With grocery prices skyrocketing and incomes shrinking, home gardening has become more important than ever. It can make the difference between eating healthy or just getting by. Why not encourage your family to be involved in helping put food on the table and reaping the exercise benefits as well? There are many gardening activities that a family can do together and have fun with at the same time.
Make a family commitment to composting, Ask your family to help you compost your kitchen scraps. Select a container with a lid that seals and place it near the trash can or sink. Ask that all family members deposit their vegetable scraps, crushed eggshells, coffee grounds, teabags and fruit peels in the compost bucket. No meats, greases or dairy should be added, as this attracts animals and is harder to break down.
A compost bin can be as simple as a piece of fencing wire hooked together to form a circle, or a black plastic composter that most recycling companies or nurseries sell for 35$. Layer kitchen compost with grass clippings, leaves and shredded newspaper, and turn with a pitch fork. The resulting compost is free fertilizer for your garden.
Go a step further and start a worm ranch. Get two tubs with lids and put inch holes in the bottom of one. Place a brick inside each end of the undrilled tub and place the tub with holes inside it, resting it on the bricks. Fill it to 1/3 depth with shredded newspaper, some peat moss or spent potting soil. Sprinkle the contents of the compost bucket on top and add one carton of red worms purchased from a bait store.
Every week or so add another bucket of scraps. Don’t put citrus scraps into a worm bin, as they are too acidic for worms to process. Add a little shredded paper or peat moss to cover the scraps and to serve as bedding for the worms. If the mixture seems too dry, give it a spray of water from a spray bottle. The moisture collected in the bottom tub near the bricks should be drained out periodically and mixed with water as a liquid fertilizer. Children will be fascinated with this environmentally sound way to recycle and will enjoy watching the red worms grow and change the scraps into a rich black fertilizer.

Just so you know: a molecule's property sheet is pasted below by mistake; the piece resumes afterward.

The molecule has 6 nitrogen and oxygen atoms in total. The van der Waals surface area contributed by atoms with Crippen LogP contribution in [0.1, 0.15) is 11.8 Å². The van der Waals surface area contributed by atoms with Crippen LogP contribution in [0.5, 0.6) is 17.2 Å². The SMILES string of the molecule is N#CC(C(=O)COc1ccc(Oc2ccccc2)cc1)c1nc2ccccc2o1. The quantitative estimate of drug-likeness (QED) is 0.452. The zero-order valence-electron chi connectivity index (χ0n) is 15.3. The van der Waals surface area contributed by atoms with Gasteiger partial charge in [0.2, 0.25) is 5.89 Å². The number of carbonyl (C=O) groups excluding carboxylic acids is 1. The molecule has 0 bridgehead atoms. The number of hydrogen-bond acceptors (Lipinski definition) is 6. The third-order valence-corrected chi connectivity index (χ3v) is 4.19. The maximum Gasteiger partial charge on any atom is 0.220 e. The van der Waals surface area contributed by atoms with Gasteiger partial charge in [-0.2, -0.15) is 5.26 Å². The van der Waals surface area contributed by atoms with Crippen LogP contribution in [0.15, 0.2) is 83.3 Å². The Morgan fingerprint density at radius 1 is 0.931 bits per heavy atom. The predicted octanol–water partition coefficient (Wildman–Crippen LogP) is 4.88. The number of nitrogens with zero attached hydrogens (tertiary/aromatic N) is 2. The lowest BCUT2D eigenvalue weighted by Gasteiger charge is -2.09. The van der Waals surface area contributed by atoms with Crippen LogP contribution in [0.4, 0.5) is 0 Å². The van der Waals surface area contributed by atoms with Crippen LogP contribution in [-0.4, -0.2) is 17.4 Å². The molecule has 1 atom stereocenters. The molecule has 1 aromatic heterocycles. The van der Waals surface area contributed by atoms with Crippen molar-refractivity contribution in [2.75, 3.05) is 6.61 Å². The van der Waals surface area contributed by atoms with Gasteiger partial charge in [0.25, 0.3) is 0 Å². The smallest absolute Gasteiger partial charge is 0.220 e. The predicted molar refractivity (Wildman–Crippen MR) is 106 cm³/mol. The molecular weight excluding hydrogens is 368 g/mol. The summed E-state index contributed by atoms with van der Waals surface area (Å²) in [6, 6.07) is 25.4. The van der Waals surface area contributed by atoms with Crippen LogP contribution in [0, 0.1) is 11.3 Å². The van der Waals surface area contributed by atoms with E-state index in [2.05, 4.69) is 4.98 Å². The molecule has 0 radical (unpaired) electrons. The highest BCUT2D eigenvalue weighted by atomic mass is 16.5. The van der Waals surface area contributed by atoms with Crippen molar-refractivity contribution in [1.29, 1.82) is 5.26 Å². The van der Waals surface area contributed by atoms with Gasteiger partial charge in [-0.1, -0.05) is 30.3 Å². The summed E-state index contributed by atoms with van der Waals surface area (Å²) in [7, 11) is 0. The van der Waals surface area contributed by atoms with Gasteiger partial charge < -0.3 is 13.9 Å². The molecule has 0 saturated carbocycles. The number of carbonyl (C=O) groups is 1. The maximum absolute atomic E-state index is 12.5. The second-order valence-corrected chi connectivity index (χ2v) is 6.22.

Seed tapes are a great way to make sure your seeds are spaced correctly and they help eliminate waste and thinning later on when the plants have grown. Invite the family to sit at the table and cut paper towel strips inch wide. Combine a mixture of flour and water to make a thin paste and give each person a small container of paste and a toothpick. Get out your seeds and read the spacing requirements.
Take a pen and a ruler and mark off the inches with dots. Dab a toothpick into the paste and put a tiny dot of paste on each spacing mark. Use a wet tip of a toothpick to pick up individual small seeds and drop them onto the paste dots. Allow each strip to dry and store them in individually marked zip locks with the seed packet until ready to plant. Then dig a row with the required depth, stretch out the tape and cover with soil. Water thoroughly and soon perfectly spaced plants will be growing, with no wasted seeds.
Read and discuss the book Square Foot Gardening. Assign each family member a 4×4 plot or raised bed box filled with soil. Encourage them to plant it with vegetables they like to eat and flowers for beauty. They must also choose a senior or friend to share with when harvest time comes. Make it a fun competition and give prizes for the biggest veggie, most prolific, most shared, etc. Take photos of progress and winning items for a family scrapbook.
Join a local mushroom society and take your family on their sponsored mushroom hunts. Learn to identify wild mushrooms and edible plants, then take it a step further and try growing mushrooms from a kit at your home. Have the family help research types of mushrooms that can be grown at home and try different varieties.
Hold a family meeting to generate ideas for bartering and trade. Barter extra produce or home made meals for things that you need. You can advertise on Craigslist or on a local bulleting board. Many health food stores have open bulletin boards to post on. Family members can also trade work for produce. Perhaps a senior with fruit trees would trade fruit for lawns mowed. A person with an unused garden plot might be willing to let a family use it in exchange for a share of the harvest.
Involve the family in the preparation of the foods you grow. Make trips to the library for cookbooks and find recipes to try. If a child is involved in planting and caring for a garden, preparing what is grown will become a joy rather than a chore.
Regular family meetings to gather ideas and discuss progress are great ways to involve everyone. Make sure to listen to everyone’s ideas and give each special consideration. You are building a tradition that will serve your family well into the future.
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